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Kerala: Gramin Bank Employees, Officers Strike Work, Demand Adequate Recruitment and Regularisation

The workers insisted on a 9-point charter of demands, including regularisation of daily wage workers, against engagement of business correspondents and unscientific accountability for officials.

Employees and Officers of KGB holding a dharna in front of Kannur regional office as part of the strike (Courtesy: BEFI Kannur) 

The Kerala Gramin Bank Employees Union (KGBEU) and Kerala Gramin Bank Officers Union (KGBOU) resorted to a one-day strike on December 2 on a charter of demands. The associations accused the management of the only Regional Rural Bank (RRB) in the state, the Kerala Gramin Bank (KGB) of going back on promises ensured during the previous agitation programs, refusing to appoint staff as per Mitra committee recommendations and setting unscientific accountability for the bankers. 

The demand for regularising the daily wage workers in the bank, withdrawal of action refusing benefits to 29 Office Assistants (OA) in the branches, aborting the appointment of Business Correspondents (BC) and withdrawing the appointment of recovery agents were also raised. 

The employees and officers took out marches and held dharnas in front of all the regional offices of the KGB across the state. 


The KGB was formed on July 8, 2013, following the merger of South Malabar Gramin Bank and North Malabar Gramin Bank. The bank has 630 branches, making it the second largest bank in the state, employing more than 3,500 people in different categories. 

With the management failing to provide permanent jobs to the daily wage workers employed in the bank for the past several years, the employees' and officers' unions resorted to the one-day strike after sustained struggles since 2018.

Speaking to NewsClick, Rajeevan C, the national president of the All India Regional Rural Bank Employees Association (AIRRBEA), accused the management of failing to consider even the basic demands of the unions. “During 2016, the regular employees resorted to a 10-day strike and 16 days hunger strike demanding permanent jobs for the temporary workers. This remains one of the glorious strikes in the history of the RRBs,” he said. 

The recent strike was called for after massive dharnas of the unions in November this year. 

The state government, led by the Left Democratic Front (LDF), though with a minor share of 15%, intervened effectively to end the strike. The union government has a 50% share, and Canara Bank, the sponsor bank, has a 35% share in KGB. “Two ministers of Kerala and the Chairman of the KGB participated in the talks held then, and the management promised to provide priority to the temporary workers for the 329 vacancies in the OA category as per the 2016 estimate. But later, after a meeting of the director board to reassess the vacancies, they claimed that there was zero vacancy in the category,” Rajeevan said.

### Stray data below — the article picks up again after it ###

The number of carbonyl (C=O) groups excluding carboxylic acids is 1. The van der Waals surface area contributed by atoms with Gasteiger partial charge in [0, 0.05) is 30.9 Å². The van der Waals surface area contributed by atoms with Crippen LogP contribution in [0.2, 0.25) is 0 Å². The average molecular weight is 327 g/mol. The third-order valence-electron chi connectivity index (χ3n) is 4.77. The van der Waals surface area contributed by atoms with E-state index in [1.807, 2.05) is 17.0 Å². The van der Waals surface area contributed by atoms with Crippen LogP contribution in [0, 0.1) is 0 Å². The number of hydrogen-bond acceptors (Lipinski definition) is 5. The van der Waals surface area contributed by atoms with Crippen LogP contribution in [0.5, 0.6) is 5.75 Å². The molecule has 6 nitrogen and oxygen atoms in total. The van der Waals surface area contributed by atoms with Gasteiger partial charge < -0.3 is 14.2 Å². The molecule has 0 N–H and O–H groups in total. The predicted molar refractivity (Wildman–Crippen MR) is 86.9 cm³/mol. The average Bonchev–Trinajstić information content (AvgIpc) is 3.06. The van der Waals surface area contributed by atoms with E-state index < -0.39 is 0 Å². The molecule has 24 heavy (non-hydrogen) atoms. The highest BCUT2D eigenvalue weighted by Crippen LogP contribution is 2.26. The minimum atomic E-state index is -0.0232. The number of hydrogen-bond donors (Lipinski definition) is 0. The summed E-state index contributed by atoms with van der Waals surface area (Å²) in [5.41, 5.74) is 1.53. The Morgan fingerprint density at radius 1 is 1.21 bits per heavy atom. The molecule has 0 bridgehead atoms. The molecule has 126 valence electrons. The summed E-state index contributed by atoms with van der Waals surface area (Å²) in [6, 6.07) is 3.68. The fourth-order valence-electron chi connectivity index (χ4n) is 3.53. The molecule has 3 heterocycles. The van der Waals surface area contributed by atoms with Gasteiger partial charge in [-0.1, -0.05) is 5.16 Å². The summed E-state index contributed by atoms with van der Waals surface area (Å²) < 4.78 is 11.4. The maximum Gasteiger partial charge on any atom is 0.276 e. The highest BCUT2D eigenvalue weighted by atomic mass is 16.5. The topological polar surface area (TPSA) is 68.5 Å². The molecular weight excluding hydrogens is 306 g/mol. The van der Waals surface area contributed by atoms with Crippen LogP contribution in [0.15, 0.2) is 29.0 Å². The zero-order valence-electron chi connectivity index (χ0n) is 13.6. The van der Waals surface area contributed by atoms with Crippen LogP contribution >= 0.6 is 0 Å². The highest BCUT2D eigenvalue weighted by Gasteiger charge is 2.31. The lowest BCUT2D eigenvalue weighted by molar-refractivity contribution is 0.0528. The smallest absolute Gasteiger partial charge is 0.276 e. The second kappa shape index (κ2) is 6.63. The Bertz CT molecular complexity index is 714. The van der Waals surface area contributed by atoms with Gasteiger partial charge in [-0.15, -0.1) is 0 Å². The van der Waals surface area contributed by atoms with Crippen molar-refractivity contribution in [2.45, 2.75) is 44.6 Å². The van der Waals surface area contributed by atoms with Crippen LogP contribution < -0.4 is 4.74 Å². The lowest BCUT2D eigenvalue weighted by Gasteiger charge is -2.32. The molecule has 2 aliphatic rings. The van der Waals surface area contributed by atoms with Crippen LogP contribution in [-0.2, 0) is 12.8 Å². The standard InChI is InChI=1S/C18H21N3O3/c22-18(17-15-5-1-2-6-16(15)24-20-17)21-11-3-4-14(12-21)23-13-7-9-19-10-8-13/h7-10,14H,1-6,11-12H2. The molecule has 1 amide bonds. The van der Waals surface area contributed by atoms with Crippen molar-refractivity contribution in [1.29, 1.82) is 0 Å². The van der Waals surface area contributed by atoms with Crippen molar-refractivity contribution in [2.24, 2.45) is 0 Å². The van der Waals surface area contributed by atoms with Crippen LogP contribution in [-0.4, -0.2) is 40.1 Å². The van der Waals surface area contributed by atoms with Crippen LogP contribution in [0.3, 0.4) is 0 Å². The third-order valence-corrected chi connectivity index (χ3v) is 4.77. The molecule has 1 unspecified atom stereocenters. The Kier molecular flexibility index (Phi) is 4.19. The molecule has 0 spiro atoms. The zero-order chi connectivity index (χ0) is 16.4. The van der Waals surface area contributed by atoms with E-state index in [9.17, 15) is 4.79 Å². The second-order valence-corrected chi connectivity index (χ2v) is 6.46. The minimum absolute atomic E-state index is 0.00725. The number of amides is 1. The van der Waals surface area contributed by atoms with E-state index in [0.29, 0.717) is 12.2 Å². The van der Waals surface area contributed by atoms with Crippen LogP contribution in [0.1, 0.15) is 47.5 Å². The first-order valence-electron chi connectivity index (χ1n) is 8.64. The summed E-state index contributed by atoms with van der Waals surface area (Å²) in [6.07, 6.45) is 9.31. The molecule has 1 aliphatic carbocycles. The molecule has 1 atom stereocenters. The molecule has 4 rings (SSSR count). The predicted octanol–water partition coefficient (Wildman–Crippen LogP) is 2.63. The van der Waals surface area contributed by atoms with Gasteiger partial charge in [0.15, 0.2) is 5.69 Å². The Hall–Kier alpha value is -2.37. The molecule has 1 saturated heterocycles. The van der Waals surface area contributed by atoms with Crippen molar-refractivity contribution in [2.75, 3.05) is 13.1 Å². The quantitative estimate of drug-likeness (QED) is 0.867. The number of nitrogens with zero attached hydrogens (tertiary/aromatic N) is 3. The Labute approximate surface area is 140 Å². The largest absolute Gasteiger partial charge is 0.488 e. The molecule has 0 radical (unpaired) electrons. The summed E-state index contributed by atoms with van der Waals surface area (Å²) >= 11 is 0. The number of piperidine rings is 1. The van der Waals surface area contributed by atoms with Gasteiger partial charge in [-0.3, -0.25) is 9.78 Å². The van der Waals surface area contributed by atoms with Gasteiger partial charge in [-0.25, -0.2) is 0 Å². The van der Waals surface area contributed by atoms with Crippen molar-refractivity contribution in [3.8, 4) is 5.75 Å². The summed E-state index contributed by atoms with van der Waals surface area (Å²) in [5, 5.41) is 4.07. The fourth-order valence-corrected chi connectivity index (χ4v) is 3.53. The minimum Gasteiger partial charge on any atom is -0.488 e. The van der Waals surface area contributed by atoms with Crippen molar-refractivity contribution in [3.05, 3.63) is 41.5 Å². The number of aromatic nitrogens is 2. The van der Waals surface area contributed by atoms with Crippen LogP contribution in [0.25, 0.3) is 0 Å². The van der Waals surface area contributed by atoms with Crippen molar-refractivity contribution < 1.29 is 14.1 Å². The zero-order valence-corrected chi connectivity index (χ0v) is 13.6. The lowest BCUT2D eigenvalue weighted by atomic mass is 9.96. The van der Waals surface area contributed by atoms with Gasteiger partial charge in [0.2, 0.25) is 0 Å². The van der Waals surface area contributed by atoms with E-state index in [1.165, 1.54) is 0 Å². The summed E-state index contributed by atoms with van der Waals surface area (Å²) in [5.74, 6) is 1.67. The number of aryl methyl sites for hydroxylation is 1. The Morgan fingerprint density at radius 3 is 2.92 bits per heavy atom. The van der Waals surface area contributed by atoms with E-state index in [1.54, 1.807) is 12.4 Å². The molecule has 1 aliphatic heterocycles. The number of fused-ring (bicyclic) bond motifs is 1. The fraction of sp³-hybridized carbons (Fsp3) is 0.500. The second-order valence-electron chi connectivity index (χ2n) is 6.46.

The floods in the state for two consecutive years in 2018 and 2019, followed by the COVID-19 pandemic delayed the protest programs of the unions. 


The other major demand of the unions was the failure of the management in estimating the actual vacancies in different cadres and adequate recruitment for the same. The government of India has instructed the S K Mitra Committee recommendations on HR policies, which include the recruitment of staff in branches as per the business. 

“During the previous agitation programs, the management agreed to estimate the vacancies as per the Mitra Committee recommendations. As of now, considering the business volume, there should be more than 2,500 vacancies. But to the shock of stakeholders, the management has estimated only 650 vacancies,” Rajeevan added. 

Three other unions in the bank continued to support the demands of the KGBEU and KGBOU but refrained from participating in the strike. 

The unions have also demanded the management extend the leave and medical benefits to 29 OAs appointed 13 years ago in the erstwhile South Malabar Gramin Bank, who have won a verdict from the high court. The workers are working without annual increments, and any leave benefits entitled to the regular employees.

“These 29 workers, after 13 years of service, are drawing only the basic salary. They are not entitled to medical or earned leaves as well. The management has approached the division bench of the high court after the single bench pronounced the verdict in favour of the workers,” Rajeevan said. 

The unions have also opposed the engagement of BC under the guise of doorstep banking since the density of banks in the state is very high, and the possibility of outsourcing increases. 

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